Our 2019 Global Summit has been in full swing for the past three days. And if you aren’t here in Berlin, I’m afraid you’re missing out on the world’s largest infrastructure conference.
Creative de-risking required
Although there are real risks to investing in infrastructure in emerging markets, investors need to make better use of the de-risking tools at their disposal. They also need to stop thinking about emerging markets as a “single risk pool”. These were the key messages from Jim Yong Kim, former president of the World Bank and current vice-chairman of Global Infrastructure Partners, at the opening of the summit.
Failure to heed these calls could lead to investors missing out on a promising growth story. This is because increasing automation all but ensures that future development in emerging economies will not come from industrialisation.
“It’s not going to be about cheap labour anymore,” said Kim. “It’s going to be about access to capital and access to human expertise.” That includes capital and expertise for transport, energy and broadband – the kind private investors specialise in, if they can overcome their obsession with the OECD …
ESG needs measuring
If there was one rallying cry coming from our debut ESG forum, held on 18 March, it was the need to better measure – and standardise – the implementation and impact of environmental, social and governance criteria. At the moment, beyond measuring the ‘E’, which usually comes in the form of CO2 savings reports, there simply isn’t a consensus on how to holistically determine if ESG is being successfully implemented.
The good news? No one is in any doubt about ESG’s importance. As Vantage Infrastructure senior partner Valeria Rosati put it: “The single most positive impact is the avoidance of breaching the social contract.”
Heading for impact
Sticking with this subject for a little longer, the other key takeaway to emerge from Day One was how thinking around ESG is changing. “ESG is evolving from a risk-management tool to an avenue for value creation,” argued Esther Peiner, managing director of Partners Group’s investment team. That puts it solidly on the road to creating an impact.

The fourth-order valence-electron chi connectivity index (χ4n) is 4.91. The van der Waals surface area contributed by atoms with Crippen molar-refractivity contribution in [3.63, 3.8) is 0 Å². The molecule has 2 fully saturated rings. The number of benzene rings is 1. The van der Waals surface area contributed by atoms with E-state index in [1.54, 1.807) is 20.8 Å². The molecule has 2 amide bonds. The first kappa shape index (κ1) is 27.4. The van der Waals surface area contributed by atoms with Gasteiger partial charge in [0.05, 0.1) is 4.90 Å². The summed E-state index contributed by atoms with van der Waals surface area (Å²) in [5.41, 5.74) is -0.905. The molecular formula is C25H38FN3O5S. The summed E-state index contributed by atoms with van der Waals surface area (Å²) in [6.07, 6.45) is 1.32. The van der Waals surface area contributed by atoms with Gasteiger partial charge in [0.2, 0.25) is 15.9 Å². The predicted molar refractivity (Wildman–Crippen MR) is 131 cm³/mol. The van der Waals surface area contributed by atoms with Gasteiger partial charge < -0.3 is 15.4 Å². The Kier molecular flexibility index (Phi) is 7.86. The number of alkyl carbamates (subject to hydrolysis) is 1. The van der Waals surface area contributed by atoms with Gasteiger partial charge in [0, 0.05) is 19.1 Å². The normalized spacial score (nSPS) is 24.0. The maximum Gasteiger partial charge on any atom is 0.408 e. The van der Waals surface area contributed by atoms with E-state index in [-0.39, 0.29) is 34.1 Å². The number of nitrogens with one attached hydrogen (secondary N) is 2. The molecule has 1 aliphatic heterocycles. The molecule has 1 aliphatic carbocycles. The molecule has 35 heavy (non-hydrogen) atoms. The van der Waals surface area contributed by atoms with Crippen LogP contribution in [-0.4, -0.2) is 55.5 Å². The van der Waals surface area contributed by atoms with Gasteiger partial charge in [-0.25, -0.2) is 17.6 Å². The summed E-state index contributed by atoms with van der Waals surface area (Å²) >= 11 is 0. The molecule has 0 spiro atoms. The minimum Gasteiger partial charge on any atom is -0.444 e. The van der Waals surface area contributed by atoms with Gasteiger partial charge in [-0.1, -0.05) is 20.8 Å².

The key to getting there, though, is through senior buy-in. “Is it something the founder is highly convinced of and speaks about very frequently?” asked Peiner. “Or is it just two people within a very big investment engine?”
Time to talk to Joe Public
To say the threat of populism is on everyone’s minds would be an understatement. Its impact on the industry – from nationalisation to restrictions on foreign investment – has not escaped anyone’s notice either.
“As an industry, we are not winning the debate,” said Tom Maher, head of business development at Whitehelm Capital, referring to the asset class’s poor perception among the public.
The solution? Reach out to the public directly. “When you start the argument saying that you need to lobby the government, you’ve already lost the debate,” said InstarAGF head Gregory Smith. “You have to go back and get the community on your side.”
We’ve yet to reach our peak
OK, you can relax: despite all the headlines about record amounts of capital being raised, we have not yet reached peak infrastructure. That was according to 66 percent of the audience for a panel discussion on the subject (though they may have been biased).
But as Tom Masthay, director of real assets at Texas Municipal Retirement System, pointed out, it’s a “foregone conclusion more capital is going to get allocated into infrastructure”. He should know, considering how little US pensions still commit to the asset class.
Valuations, though, remain high in a number of markets. “There’s certainly a sustained number of increasing transaction values across Europe, Australia and other markets,” said Robert Hardy, managing director at JPMorgan Asset Management. “There’s a lot of money chasing very few assets.”
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